Purdue University Graduate School
Kushagra Singh Dissertation Document KS5.pdf (6.83 MB)

Influence of Surface Features on Tribological and Fatigue Performance of Machine Components

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posted on 2023-08-29, 17:27 authored by Kushagra SinghKushagra Singh

This work investigates the effect of surface features such as roughness, pits, and cracks on the tribological and fatigue behavior of machine components. It comprises of three main investigations: (i) effect of roughness on non-contacting fatigue, (ii) lubricated contact fluid structure interaction (FSI) behavior in presence of surface cracks, and (iii) the equivalence between non-contacting and contacting fatigue and the effect of roughness.

For the first investigation, a novel microstructure-based approach was developed to model surface roughness. It used a finite element fatigue damage model to predict the effects of roughness on tensile fatigue. AISI 4130 steel specimens with different surface finishes were fabricated and tested in axial fatigue using an MTS machine. The experimental results demonstrated the detrimental effect of roughness on fatigue lives, which was predicted by the model accurately.

In the second investigation, a partitioned CFD-FEM based FSI solver was developed using Ansys Multiphysics software to model and investigate elastohydrodynamically lubricated contacts typical in gears and cylindrical roller bearings. The FSI model relaxes Reynolds assumptions, and uses Navier-Stokes equations to determine the lubricant flow and utilizes finite element method to model the structural response. The FSI model was evaluated for robustness under various operating conditions. The effect of material plasticity, subsurface features, etc. were also investigated. The model was then extended to investigate the effects of surface cracks in rolling/sliding EHL line contacts. Using CFD based approach enabled the investigation of surface cracks with inclined geometries, overcoming the limitations of standard Reynolds-based solvers. The effects of crack geometry parameters such as crack location, crack length, crack width, crack tip radius and crack orientation on fluid pressure distribution were studied. This investigation identified the crack geometries that affect the contact fatigue behavior by predicting the location and severity of stress concentrations in the material.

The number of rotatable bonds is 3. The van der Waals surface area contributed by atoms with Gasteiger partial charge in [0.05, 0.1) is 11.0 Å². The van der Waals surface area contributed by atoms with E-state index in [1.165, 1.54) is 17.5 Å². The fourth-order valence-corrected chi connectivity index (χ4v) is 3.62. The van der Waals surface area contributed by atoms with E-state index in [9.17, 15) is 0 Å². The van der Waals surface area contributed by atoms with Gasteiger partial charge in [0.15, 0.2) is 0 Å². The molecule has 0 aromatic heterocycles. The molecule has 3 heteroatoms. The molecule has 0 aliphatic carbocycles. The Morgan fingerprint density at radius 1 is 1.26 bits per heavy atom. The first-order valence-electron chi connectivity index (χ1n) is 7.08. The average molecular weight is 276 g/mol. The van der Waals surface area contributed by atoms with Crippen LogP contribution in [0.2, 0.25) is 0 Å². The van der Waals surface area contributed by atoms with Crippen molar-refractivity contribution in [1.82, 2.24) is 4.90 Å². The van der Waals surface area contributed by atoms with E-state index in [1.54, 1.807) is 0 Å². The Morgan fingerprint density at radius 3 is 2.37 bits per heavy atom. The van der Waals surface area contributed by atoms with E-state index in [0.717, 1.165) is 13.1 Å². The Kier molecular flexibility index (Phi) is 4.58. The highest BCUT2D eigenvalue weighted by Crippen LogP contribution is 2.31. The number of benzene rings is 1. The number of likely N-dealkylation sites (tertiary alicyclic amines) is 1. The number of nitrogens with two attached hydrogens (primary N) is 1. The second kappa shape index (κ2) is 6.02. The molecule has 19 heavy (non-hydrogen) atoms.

Finally, the relationship between contacting fatigue and non-contacting fatigue was investigated. A test rig was designed and developed to simulate rolling contact fatigue (RCF) surface damage. Experimental investigation revealed that the RCF surface damage stress-life (SN) results can be predicted using torsional fatigue results 10 times faster. A computational contact mechanics model was developed to incorporate the effect of roughness in this prediction, and corroborated against experimental RCF results at different roughness levels.


Degree Type

  • Doctor of Philosophy


  • Mechanical Engineering

Campus location

  • West Lafayette

Advisor/Supervisor/Committee Chair

Farshid Sadeghi

Additional Committee Member 2

Charles M Krousgrill

Additional Committee Member 3

Thomas Siegmund

Additional Committee Member 4

Sadeghi Dabiri